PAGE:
So this summer, I decided to get more organized and reached out to my friend Rebecca Taylor, who’s the educational program coordinator at The American Museum of Natural History and has a real passion for teaching kids about science, and my dad, who’s an art professor.  They both inundated me with books and references and helpful advice.  Then I wrote up the curriculum and worked with the director and the individual teachers to integrate it into the existing program, which revolves around Jewish holidays and Torah readings.  So, for example, when the kids had a lengthy unit about Shabbat, they practiced using analogue thermometers to measure temperature, melted a bunch of wax, made Shabbat candles, and played with cooling wax.  The Science and Art class was originally aimed at Osher’s oldest kids, but the young two’s, including my younger son, have started to participate, too.  Their experiments and art projects are considerably more “freestyle,” but the point is that just about any kid can get something from this type of program.       

    Do you have any suggestions for other parent leaders who want to advance their institution?

You can support your Hebrew school a lot just by showing up. It doesn’t matter exactly what you do, as long as you contribute some positive energy.  The details will take care of themselves. 

What was one of the best outcomes to your participation in helping the school design a new look to their website? How are the social media upgrades changing the school environment? Parents? Educators?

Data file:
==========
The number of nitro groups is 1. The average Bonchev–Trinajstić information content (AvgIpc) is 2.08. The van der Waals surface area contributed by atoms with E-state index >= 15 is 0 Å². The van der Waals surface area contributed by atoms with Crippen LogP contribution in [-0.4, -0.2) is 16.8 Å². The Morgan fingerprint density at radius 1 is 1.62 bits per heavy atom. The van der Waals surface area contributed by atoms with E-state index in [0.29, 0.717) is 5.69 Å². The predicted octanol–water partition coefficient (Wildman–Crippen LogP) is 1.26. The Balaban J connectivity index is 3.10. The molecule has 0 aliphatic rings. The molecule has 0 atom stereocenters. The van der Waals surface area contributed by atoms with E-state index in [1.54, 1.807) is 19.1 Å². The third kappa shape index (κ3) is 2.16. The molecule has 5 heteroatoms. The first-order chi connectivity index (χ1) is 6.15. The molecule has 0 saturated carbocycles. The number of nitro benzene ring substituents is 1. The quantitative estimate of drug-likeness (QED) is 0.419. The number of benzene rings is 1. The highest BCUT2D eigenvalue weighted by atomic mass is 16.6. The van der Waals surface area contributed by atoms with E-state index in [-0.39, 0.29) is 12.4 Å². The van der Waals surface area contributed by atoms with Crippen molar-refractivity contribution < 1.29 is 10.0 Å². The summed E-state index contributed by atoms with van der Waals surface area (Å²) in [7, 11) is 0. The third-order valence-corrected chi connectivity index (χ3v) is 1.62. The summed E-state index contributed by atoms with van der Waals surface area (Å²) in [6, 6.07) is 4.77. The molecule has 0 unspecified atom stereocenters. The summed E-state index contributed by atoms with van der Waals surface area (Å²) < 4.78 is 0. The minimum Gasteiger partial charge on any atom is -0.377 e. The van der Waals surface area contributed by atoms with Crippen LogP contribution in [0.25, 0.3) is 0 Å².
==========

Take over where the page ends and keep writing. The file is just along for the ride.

As you can see, I am really excited about the school and have been working to help spread the word.  Redesigning the website (www.osherelc.com) and raising our social media profile are a part of that effort, and it seems to be working.  The school has grown from 8 students to 24 students in just two years.  It’s hard to say, though, how much of that is due to better visibility on the internet and how much is just word of mouth.

Shariee Calderone  is a Communal Education Consultant at The Jewish Education Project and has coordinated and piloted multiple adult learning and family engagement initiatives with community and synagogue partners.  Recently Shariee has been supporting her department and colleagues through new and creative ways to use social media to help tell the story of the innovations and experimentations taking place in early childhood.